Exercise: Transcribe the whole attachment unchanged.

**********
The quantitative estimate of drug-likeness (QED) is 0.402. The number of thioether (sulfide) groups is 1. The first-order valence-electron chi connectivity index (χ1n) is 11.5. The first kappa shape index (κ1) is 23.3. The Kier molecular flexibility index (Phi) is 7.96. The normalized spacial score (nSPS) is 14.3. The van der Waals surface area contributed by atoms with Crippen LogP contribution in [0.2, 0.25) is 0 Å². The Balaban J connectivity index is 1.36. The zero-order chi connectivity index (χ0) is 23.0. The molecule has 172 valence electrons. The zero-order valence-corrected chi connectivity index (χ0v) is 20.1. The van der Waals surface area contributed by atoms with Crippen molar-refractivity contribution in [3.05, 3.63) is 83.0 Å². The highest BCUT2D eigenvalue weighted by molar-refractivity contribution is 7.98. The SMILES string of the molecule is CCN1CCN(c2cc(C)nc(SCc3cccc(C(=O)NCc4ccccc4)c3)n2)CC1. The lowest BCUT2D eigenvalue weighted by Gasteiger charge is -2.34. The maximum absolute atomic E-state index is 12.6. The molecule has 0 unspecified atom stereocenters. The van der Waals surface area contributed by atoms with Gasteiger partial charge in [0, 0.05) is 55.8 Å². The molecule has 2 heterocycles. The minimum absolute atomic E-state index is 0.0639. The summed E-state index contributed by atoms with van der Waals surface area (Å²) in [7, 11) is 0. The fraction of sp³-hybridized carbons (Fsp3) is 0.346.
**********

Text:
The quantitative estimate of drug-likeness (QED) is 0.402. The number of thioether (sulfide) groups is 1. The first-order valence-electron chi connectivity index (χ1n) is 11.5. The first kappa shape index (κ1) is 23.3. The Kier molecular flexibility index (Phi) is 7.96. The normalized spacial score (nSPS) is 14.3. The van der Waals surface area contributed by atoms with Crippen LogP contribution in [0.2, 0.25) is 0 Å². The Balaban J connectivity index is 1.36. The zero-order chi connectivity index (χ0) is 23.0. The molecule has 172 valence electrons. The zero-order valence-corrected chi connectivity index (χ0v) is 20.1. The van der Waals surface area contributed by atoms with Crippen molar-refractivity contribution in [3.05, 3.63) is 83.0 Å². The highest BCUT2D eigenvalue weighted by molar-refractivity contribution is 7.98. The SMILES string of the molecule is CCN1CCN(c2cc(C)nc(SCc3cccc(C(=O)NCc4ccccc4)c3)n2)CC1. The lowest BCUT2D eigenvalue weighted by Gasteiger charge is -2.34. The maximum absolute atomic E-state index is 12.6. The molecule has 0 unspecified atom stereocenters. The van der Waals surface area contributed by atoms with Gasteiger partial charge in [0, 0.05) is 55.8 Å². The molecule has 2 heterocycles. The minimum absolute atomic E-state index is 0.0639. The summed E-state index contributed by atoms with van der Waals surface area (Å²) in [7, 11) is 0. The fraction of sp³-hybridized carbons (Fsp3) is 0.346.